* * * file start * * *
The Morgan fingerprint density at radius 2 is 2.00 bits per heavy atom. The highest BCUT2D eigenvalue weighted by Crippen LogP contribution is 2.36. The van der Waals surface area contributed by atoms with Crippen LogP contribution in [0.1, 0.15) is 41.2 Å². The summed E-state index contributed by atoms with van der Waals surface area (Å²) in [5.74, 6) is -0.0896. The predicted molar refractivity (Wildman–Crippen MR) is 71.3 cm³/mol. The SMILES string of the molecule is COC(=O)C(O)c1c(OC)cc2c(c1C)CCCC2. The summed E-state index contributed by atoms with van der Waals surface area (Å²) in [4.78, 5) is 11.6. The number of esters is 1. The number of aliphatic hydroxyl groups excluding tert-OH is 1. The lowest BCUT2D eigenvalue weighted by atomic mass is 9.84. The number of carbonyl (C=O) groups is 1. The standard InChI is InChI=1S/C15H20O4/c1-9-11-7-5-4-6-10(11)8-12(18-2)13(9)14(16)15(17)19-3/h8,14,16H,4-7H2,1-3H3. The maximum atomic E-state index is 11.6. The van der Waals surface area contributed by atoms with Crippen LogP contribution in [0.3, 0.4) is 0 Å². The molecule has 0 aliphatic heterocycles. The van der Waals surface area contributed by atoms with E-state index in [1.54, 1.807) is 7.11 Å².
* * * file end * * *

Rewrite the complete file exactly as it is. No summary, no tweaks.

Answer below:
The Morgan fingerprint density at radius 2 is 2.00 bits per heavy atom. The highest BCUT2D eigenvalue weighted by Crippen LogP contribution is 2.36. The van der Waals surface area contributed by atoms with Crippen LogP contribution in [0.1, 0.15) is 41.2 Å². The summed E-state index contributed by atoms with van der Waals surface area (Å²) in [5.74, 6) is -0.0896. The predicted molar refractivity (Wildman–Crippen MR) is 71.3 cm³/mol. The SMILES string of the molecule is COC(=O)C(O)c1c(OC)cc2c(c1C)CCCC2. The summed E-state index contributed by atoms with van der Waals surface area (Å²) in [4.78, 5) is 11.6. The number of esters is 1. The number of aliphatic hydroxyl groups excluding tert-OH is 1. The lowest BCUT2D eigenvalue weighted by atomic mass is 9.84. The number of carbonyl (C=O) groups is 1. The standard InChI is InChI=1S/C15H20O4/c1-9-11-7-5-4-6-10(11)8-12(18-2)13(9)14(16)15(17)19-3/h8,14,16H,4-7H2,1-3H3. The maximum atomic E-state index is 11.6. The van der Waals surface area contributed by atoms with Crippen LogP contribution in [0.3, 0.4) is 0 Å². The molecule has 0 aliphatic heterocycles. The van der Waals surface area contributed by atoms with E-state index in [1.54, 1.807) is 7.11 Å².